Super Conflicted

The uncomfortable boosterism in media.
The uncomfortable boosterism in media.

The uncomfortable boosterism in media.

Two summers ago, I was on my feet at Safeco Field only because it was the only way to see. As Felix Hernandez was putting the finishing touches on a perfect game on Aug. 15, 2012, the woman next to me began to weep. Her boyfriend turned to me and said, in a concerned tone, “It’s OK to look happy about this.”

But I struggled with that sentiment, as I did last night, after returning home from watching the Super Bowl with my parents. “Congratulations!” said a friend, who watched the game with my wife. I felt odd about not brightening up, but not as odd as I would have felt fist-bumping my friend over my hometown Seahawks’ 43-8 victory over the Denver Broncos in Super Bowl XVLIII.
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Citation Journalism and the Blurring Lines in Reporting

A report that was disappointing in more ways than one.
A report that was disappointing in more ways than one.

A report that was disappointing in more ways than one.

Last Saturday, I saw a front-page tease on The Seattle Times that stirred my heart: The newspaper was reporting that one of my childhood idols, Spencer Haywood, had been elected to the Basketball Hall of Fame.

But by the time I went to read the story on the newspaper’s website later that day, things had changed.

“Spencer Haywood not selected for basketball Hall of Fame,” was the only headline I could find.

Huh?
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Seattle Should Fret About the Lakers

Mike D'Antoni Phil Jackson
Mike D'Antoni Phil Jackson

The Lakers went with Mike D’Antoni over a third tour with Phil Jackson.

This column originally appeared at SeattleWeekly.com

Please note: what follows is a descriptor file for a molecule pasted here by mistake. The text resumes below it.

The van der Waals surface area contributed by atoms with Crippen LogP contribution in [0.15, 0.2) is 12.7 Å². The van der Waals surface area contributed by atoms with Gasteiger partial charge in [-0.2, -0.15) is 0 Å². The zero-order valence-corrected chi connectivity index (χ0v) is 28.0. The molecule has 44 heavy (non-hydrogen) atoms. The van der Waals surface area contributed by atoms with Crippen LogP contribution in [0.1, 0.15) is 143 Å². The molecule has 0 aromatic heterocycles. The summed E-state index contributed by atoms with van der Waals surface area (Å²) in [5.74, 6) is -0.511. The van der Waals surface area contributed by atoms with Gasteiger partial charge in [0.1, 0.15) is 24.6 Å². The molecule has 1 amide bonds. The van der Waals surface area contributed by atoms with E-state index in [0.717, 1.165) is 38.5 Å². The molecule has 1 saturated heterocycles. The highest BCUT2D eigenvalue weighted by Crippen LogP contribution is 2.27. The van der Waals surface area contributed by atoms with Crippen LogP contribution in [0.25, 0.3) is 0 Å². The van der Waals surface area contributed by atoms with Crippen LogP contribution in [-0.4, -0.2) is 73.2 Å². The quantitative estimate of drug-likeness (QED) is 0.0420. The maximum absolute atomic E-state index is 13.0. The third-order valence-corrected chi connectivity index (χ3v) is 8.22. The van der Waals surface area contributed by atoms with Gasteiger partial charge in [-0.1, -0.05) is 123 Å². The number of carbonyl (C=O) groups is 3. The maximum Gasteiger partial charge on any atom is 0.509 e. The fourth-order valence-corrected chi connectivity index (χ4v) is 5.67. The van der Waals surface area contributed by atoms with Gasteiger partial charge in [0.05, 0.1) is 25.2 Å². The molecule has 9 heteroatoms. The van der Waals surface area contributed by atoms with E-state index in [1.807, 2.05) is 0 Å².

As blasphemous as this may sound in these formerly NBA parts, I must admit that I’m worried about the Los Angeles Lakers. I know, I know. Beat El-Lay, and all that. But, conceivably the NBA will be back in Seattle, and we all want to be part of a thriving venture, the better the odds that we have the SuperSonics for at least another 40 uninterrupted years. And for that to happen, it’s essential to wish at least a little positive karma upon the City of Angels.

No matter how much it fancies itself a globally relevant enterprise, the NBA long has been a league that has thrived when its bicoastal American anchors also have. On the Left Coast, L.A. by far is the most meaningful pushpin on the basketball map.

I started covering the NBA when it was pulling itself out of the ashes, previously branded a “drug league” or “too black,” and badly trailing the NFL and Major League Baseball in sports relevancy. It may have re-branded itself as more accessible and fan-friendly, but the NBA’s reanimation came mainly on coattails of Magic Johnson and Larry Bird, two polar opposites in style, personality and geography. So the Lakers are my frame of NBA bling reference — Magic to Worthy, Riley in Armani, the Sky Hook, Coop-a-Loops, the Laker Girls, Showtime.
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